Dogman on the Ladder

With the rise of the Dogman toward the top of the cryptid hierarchy, there has naturally been many theories put forth as to what exactly they are, and their origins.

Are they the product the product of a sinister governmental biological weapons program (always a top contender in the paranormal realms), a ravenous beast of unholy origin that has periodically plagued mankind, a material manifestation of our collective subconscious fears and/or desires, or perhaps an occult evolutionary advanced offshoot of mankind’s historical bane, canis-lupus.


All that currently can be said of the phenomenon with any certainty, is nothing is for certain. With this consideration in mind, the one that explanation that does not require invocation of shadowed entities, be they ethereal or regimental, is the “higher-wolf” hypothesis. After all, this concept is strictly biological, and would align with historical accounts, whereas an intentional mutation/hybridization program would not be possible due to the technological requirements.


While it is tempting to declare the Dogman a representation of an avant-garde subspecies of the canis genus, this explanation is rife with problems. The idea of a more evolved, of “higher-wolf” is predicated on the Evolutionary Ladder fallacy.

Evolution does not follow a goal oriented template, and the perception that an organism is “more advanced” is highly subjective and an anthropomorphic concept.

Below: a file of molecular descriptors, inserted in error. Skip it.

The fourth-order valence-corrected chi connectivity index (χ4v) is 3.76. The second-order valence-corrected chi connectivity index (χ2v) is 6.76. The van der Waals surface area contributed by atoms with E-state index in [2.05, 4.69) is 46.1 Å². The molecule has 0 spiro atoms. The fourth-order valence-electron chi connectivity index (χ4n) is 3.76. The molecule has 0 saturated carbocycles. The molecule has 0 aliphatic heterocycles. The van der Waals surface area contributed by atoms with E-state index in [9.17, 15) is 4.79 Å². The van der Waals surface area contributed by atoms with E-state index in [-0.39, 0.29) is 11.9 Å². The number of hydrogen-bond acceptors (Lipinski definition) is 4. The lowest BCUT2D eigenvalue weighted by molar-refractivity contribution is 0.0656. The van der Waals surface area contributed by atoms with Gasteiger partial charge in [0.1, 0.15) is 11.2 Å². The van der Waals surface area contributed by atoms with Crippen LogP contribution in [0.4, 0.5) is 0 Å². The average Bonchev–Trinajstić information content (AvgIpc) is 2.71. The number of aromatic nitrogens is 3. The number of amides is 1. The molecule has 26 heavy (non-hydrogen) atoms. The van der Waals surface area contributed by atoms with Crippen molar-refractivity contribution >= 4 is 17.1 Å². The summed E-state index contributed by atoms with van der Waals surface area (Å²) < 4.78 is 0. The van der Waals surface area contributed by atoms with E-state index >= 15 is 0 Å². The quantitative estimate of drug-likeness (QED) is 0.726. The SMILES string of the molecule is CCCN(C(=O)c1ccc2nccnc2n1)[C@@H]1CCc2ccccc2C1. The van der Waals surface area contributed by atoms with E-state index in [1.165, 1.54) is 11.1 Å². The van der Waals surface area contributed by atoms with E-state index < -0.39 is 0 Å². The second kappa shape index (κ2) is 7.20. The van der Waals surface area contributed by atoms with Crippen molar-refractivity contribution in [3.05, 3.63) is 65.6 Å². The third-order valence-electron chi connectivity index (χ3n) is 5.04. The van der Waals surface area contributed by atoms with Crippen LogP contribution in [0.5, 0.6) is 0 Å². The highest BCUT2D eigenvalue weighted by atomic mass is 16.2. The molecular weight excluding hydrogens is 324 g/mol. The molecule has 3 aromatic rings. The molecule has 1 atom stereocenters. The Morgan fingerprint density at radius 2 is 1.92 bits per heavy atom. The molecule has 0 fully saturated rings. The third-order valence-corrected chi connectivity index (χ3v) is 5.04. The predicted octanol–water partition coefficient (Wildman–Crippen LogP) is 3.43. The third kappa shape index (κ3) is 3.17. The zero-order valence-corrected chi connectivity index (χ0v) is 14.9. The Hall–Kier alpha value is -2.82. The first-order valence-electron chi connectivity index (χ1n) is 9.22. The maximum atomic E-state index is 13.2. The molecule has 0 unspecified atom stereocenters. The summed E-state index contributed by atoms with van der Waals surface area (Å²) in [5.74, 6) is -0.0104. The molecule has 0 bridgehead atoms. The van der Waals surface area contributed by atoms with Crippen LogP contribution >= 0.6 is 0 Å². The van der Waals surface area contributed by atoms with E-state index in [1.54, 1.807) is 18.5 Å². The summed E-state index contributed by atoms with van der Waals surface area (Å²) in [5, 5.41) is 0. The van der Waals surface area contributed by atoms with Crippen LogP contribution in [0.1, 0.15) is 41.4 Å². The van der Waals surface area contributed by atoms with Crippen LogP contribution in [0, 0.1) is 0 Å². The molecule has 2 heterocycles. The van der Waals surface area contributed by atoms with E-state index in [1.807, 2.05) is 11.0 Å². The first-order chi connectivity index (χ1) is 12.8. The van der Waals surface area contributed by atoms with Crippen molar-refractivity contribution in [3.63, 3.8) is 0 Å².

If we take into account only the least remarkable attributes of the Dogman, that being its functional bi-pedalism, the physiological changes to the canine skeletal system would require a quantum-leap in morphological alterations. Not the least of which would necessarily be hip size and shape, and vertebral column structure.


In short, with the highly diverse physical, not to mention behavioral differences reported in upright canine encounters, the likelihood of Dogman being a product of natural selection are astronomically small.

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Having a lifelong interest in all things paranormal, especially in the beliefs and experiences of the Appalachian region, it is my desire to share my own and those related to me by friends and family over a lifetime. As well as collect and record those of others.